Every space in this house has its own fingerprint and a unique relationship to the outside,” architect Eric Barth says about the Austin home that he and architect Ryan Burke designed for a family with young children. The duo created a brand-new linear home, perched on a gently sloping hill, with a midcentury vibe using much of the brick and other materials from the original 1960s-era house that once stood on the site. “It’s an extreme idea to disassemble a house and reuse the parts,” Barth says. “But it’s more sustainable and there’s something about that continuum that we really like.”
According to the architects, builder Branson Fustes was instrumental in the success of the labor-intensive project. “Branson was committed to the idea of doing something sensible, even if it was counter to the way most houses are built today,” Ryan Burke explains. The home’s transformation still astonishes Fustes, who weaved together the original and new brick so that they are indistinguishable. “The result is a cohesive palette and texture,” Fustes says. “It was originally a very dark house with a big imposing roofline, and now it’s all open spaces with an abundance of natural light.”
Indeed, light floods into the house from long rectangular clerestory windows, strategically placed skylights and floor-to-ceiling expanses of glass that look out onto a series of courtyards, each designed with its own function. “The courtyards are connected like a string of pearls on a necklace that weaves throughout the house,” Barth explains. “You get this expanse of glass and daylight, but you’re never looking at the street or a neighbor, so it’s private even with the shades open.”
The largest, partially covered courtyard, complete with gray Lueders limestone pavers, connects the main home to a casita that the husband uses as his office. Here, landscape architect Sara Partridge continued the limestone in the front of the home, where it was laid as rectangular pavers with grass growing between them to facilitate water drainage. The casual aesthetic continues in a smaller courtyard—visible from several interior rooms—where Partridge planted native grasses around a coral bark Japanese maple tree that will change color throughout the seasons. “The team wanted something natural that would kind of creep into the interiors,” Partridge explains.
Creating a strong connection between inside and out was so important to the architects that they adjusted their design to accommodate the mature oak trees that grew on the site, actually varying the ceiling heights to make room for the old-growth branches. “The lower ceilings allow the house to stay underneath the branches, and we popped up ceiling heights where we could,” Ryan Burke explains. “It’s a pretty magical moment when you’re in the living room and you can see tree branches in every direction.”
In areas with higher ceilings, the long rectangular clerestory windows frame the treetops and offer another source of natural light, while those strategically placed skylights bring brightness into the deeper interior spaces. In the master bathroom, for example, the architects carved out a portion of the ceiling over the tub. “By controlling the ceiling planes, we were able to create these little moments of exception,” Barth explains. There’s another such moment in the kitchen, where a wood trellis prevents the space’s high ceilings from feeling too cavernous and provided a place to affix task lighting. “We went to great lengths to make this kitchen feel nestled into the space,” Barth says. “There’s a language of planes, beams and columns, which are being supported by brick masses.”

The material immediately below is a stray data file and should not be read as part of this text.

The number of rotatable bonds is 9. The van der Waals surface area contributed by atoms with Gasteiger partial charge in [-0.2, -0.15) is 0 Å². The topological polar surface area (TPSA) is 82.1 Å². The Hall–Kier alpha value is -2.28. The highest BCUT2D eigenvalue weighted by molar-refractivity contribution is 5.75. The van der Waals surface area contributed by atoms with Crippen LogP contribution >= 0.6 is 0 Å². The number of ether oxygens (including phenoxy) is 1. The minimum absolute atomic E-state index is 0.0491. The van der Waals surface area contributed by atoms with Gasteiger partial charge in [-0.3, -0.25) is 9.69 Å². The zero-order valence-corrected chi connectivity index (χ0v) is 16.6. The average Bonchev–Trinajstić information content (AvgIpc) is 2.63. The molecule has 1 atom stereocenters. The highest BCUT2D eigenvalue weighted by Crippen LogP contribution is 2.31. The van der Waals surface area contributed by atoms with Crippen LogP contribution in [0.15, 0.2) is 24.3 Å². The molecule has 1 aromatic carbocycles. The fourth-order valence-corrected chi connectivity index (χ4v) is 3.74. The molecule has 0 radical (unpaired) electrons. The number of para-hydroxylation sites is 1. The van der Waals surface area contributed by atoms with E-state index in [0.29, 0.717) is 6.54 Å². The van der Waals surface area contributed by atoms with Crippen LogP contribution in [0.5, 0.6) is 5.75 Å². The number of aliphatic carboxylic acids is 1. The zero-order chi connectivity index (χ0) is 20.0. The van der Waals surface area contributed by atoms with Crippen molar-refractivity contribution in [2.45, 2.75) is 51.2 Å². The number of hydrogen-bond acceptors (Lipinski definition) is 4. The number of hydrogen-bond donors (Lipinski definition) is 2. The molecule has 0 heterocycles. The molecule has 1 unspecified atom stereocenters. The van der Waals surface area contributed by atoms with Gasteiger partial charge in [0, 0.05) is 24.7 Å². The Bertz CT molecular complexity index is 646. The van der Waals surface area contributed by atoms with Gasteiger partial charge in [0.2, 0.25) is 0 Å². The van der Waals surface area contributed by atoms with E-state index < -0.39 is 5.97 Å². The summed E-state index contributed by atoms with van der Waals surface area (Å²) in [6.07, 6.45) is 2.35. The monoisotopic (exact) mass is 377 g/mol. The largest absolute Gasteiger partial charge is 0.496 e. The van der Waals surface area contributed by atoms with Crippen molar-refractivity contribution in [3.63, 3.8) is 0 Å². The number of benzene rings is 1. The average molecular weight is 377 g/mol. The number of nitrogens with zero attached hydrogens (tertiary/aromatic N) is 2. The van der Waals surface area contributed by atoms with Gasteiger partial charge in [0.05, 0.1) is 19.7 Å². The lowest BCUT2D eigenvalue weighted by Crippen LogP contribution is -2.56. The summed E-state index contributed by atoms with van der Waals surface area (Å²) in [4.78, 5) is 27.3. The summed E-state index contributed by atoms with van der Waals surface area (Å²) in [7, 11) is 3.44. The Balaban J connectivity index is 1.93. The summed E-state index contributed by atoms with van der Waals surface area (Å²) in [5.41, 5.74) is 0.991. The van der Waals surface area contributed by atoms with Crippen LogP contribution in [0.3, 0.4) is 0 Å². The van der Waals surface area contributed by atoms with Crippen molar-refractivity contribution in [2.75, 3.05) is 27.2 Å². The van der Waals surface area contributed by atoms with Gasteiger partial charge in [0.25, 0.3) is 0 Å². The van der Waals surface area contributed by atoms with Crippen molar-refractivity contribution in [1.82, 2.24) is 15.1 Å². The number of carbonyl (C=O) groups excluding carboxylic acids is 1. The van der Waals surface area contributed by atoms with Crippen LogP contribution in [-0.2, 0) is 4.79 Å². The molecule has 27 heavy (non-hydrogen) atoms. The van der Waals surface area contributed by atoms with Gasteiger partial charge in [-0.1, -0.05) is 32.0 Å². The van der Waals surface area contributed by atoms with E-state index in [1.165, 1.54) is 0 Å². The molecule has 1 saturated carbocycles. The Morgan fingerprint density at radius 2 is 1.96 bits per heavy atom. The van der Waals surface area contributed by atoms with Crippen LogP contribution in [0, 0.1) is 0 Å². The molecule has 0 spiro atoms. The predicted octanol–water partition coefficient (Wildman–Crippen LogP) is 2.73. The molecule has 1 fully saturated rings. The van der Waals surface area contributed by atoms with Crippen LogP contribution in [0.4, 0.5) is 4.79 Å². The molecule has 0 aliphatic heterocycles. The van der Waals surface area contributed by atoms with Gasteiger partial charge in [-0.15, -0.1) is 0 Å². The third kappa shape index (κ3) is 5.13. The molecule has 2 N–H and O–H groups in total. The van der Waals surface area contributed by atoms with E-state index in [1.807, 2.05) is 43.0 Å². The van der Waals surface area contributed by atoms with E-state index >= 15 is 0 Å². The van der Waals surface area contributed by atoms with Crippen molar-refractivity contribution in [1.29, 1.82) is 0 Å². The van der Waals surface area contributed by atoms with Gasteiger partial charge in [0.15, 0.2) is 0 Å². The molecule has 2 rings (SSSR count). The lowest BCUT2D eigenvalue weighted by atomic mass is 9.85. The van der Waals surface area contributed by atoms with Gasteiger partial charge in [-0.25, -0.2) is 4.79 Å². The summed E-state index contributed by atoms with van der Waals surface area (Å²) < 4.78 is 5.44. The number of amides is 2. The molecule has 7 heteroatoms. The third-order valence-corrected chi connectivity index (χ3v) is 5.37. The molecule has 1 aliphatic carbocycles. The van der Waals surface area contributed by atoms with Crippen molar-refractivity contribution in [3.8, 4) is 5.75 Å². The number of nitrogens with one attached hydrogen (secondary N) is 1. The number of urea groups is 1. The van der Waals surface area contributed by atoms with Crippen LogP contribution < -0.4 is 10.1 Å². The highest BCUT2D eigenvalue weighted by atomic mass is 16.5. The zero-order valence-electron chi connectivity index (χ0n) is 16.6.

Working closely with interior designer Allison Burke and the homeowners, the team selected the materials palette for the entire home. Rift-sawn white oak, which has been used for built-in bookcases in the living room and cabinetry in the kitchen, complements the cypress ceiling and walnut flooring that run throughout the house. “I wanted the white oak and cypress to flow together so that the interesting grain of the walnut floors would stand out,” Allison Burke explains. In the kitchen, white quartzite countertops and a back-painted glass backsplash echo the paint used to unify the new and reused brick throughout. By contrast, the designer brought in patterned rugs with green, blue and yellow hues for the living areas. “A lot of the color palette was driven by the tones found just outside,” she explains. The carpets also add interest to the otherwise clean and contemporary furnishings. In the entry, for example, a small rug with a blue tribal pattern coexists peacefully with a modernist console, while in the dining room, a rug is paired with a live-edge table and a whimsical glass-and-leather chandelier. “The husband is a modernist and the wife is more traditional,” Allison Burke says. “So we tried to bridge the gap between the two.”
According to the architects, the project’s success can be attributed to the strong relationship between the owners and design team. “This house is a simple poetic gesture that has a lot of depth,” Ryan Burke explains. “There’s no line between the interior design and architecture, and that’s the hallmark of a great collaboration. At the end of the day, this project was a smashing success.”